“We’re trying to fight the pandemic, work careers, help kids with schooling, and we have to fight racism,” said Monique Brown-Bryant, whose son Kevin Robinson was on the field that night. “It’s a separate pandemic.”
(Updated at 2:40 p.m.) Players on the Wakefield High School varsity football team were called racial slurs during a recent game against Marshall High School, an Arlington Public Schools spokesman confirms.
“Me and my teammates were called racial slurs, taunted, and even spit on by Marshall players,” they said in a widely-shared joint statement posted on Facebook, Instagram and elsewhere. “We also experienced unfair treatment by each of the refs and were harassed from the sidelines by coaches and Marshall parents.”
Arlington Public Schools spokesman Frank Bellavia confirmed a portion of the allegations.
“An incident did occur between Marshall and Wakefield high schools where Marshall players used racial slurs at the Wakefield football team,” Bellavia tells ARLnow.
“The Wakefield administration as well as other APS officials have been in contact with Marshall High School, VHSL officials and the referee association about this incident,” Bellavia said. “APS administrators have been meeting regularly with the Wakefield team and parents to provide support since the incident occurred.”
Game footage shows a fight breaking out between the teams. APS confirmed that three Wakefield students were given three-game suspensions as a result of the fights, but the sanctions have since been knocked down to one-game suspensions per Virginia High School League guidelines.
Wakefield ended up losing the game to Marshall, 19-18.
I go to Wakefield high . We went to Marshall I school . Yes we were mad because we were losing but we wanted the game to end and go home. A white player from Marshall spits on a black male from my team results in a fight that could have been prevented. Share this video. pic.twitter.com/Pt3lHibygP
— Javell Edge (@JavellEdge) March 18, 2021
Hatcher and Lang alleged in their statement that what happened on March 5 has happened before.
“Marshall High School’s athletic teams have been known to demonstrate a culture of racism and unsportsmanlike behavior,” including foul play on the basketball court, they said. “We are shining the light on the continuing culture of tolerance for unjust and discriminatory practices in sports for minority athletes and seeking accountability in support of change.”
“We as a team complained to the refs all game about the way that we were being treated yet the flags were consistently thrown on us and even our coaches,” Hatcher and Lang added. “We should not be punished for defending ourselves and each other especially because during the entire game the refs, [whose] job it is to ensure each game is fair and who were supposed to protect and defend us, did not.”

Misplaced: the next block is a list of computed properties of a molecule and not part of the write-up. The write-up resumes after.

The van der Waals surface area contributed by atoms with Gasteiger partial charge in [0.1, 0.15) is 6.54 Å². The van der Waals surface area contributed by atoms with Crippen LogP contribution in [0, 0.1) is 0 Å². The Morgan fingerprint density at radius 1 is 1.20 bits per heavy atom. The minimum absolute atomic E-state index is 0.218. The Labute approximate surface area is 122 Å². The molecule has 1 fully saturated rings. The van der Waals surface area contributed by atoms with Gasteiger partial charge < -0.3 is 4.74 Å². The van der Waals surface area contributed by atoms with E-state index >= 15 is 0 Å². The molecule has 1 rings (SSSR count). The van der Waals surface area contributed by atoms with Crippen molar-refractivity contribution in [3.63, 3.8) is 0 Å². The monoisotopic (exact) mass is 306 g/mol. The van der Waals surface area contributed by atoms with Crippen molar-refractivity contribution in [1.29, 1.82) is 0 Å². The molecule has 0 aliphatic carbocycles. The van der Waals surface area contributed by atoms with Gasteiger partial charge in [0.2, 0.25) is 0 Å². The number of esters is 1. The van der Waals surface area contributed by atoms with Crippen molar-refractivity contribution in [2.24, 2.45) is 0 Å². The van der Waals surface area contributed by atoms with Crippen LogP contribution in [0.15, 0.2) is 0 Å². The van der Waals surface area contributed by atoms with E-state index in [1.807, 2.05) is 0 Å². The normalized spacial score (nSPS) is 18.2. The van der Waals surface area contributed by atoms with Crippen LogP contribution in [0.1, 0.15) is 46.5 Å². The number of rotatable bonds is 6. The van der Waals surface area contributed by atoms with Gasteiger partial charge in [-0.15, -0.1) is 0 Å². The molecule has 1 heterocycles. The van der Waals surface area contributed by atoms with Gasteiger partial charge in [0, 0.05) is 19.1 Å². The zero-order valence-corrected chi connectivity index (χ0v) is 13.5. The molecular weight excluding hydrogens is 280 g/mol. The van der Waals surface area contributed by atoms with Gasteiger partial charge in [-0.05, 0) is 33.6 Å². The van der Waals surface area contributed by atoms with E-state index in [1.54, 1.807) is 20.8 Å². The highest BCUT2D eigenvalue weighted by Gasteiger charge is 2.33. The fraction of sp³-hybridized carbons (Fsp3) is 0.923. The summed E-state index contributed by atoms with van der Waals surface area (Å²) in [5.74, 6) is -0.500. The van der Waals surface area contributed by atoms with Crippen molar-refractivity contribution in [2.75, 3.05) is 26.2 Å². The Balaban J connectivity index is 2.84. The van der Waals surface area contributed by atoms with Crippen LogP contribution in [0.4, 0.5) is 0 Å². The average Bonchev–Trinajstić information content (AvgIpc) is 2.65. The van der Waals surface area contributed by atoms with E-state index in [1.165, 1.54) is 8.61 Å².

Principal Chris Willmore said in a letter to families Thursday afternoon that “the adults who were responsible failed” the Wakefield players.
“The administrative team and I are outraged by the blatant acts of racism our players were subjected to during the game and that the officials did nothing to intervene despite our urging and even after our coaches signaled them to the behavior multiple times during the contest, allowing the situation to escalate,” he wrote. “This is unacceptable.”
“All coaches have been instructed to leave the field/court immediately if our student-athletes are subject to racist, bigoted behaviors. Our student-athletes will not be put into a position like this again,” Willmore continued, adding that there have been “other incidents that we’ve have experienced in the past.”
APS Superintendent Francisco Durán also issued a statement Thursday afternoon.
“Our leadership and School Board are calling on VHSL and all parties involved in extracurricular activities to reform and change their practices to ensure our schools and athletic events are free of racism, bigotry, hate speech and unsportsmanlike conduct,” he said, in part. “APS encourages all students and staff to continue to stand up and call out acts of racism, hate speech and other forms of discrimination when they see them.”
In a statement, Fairfax County Public Schools said it “does not accept acts of intolerance” and has “expectations of behavior in our students and staff.”
“At FCPS, our primary responsibility is the safety and well-being of our students and staff. Every student must understand the value of appreciating each other’s differences, extending common courtesy, and treating each other with respect,” the statement said. “We must all be committed to do better.”
The administration conducted a thorough investigation involving VHSL, officials, staff, players and families from both teams, according to the statement. The school system said it is working with the school, FCPS leadership and coaches from both teams to develop a plan for restorative justice.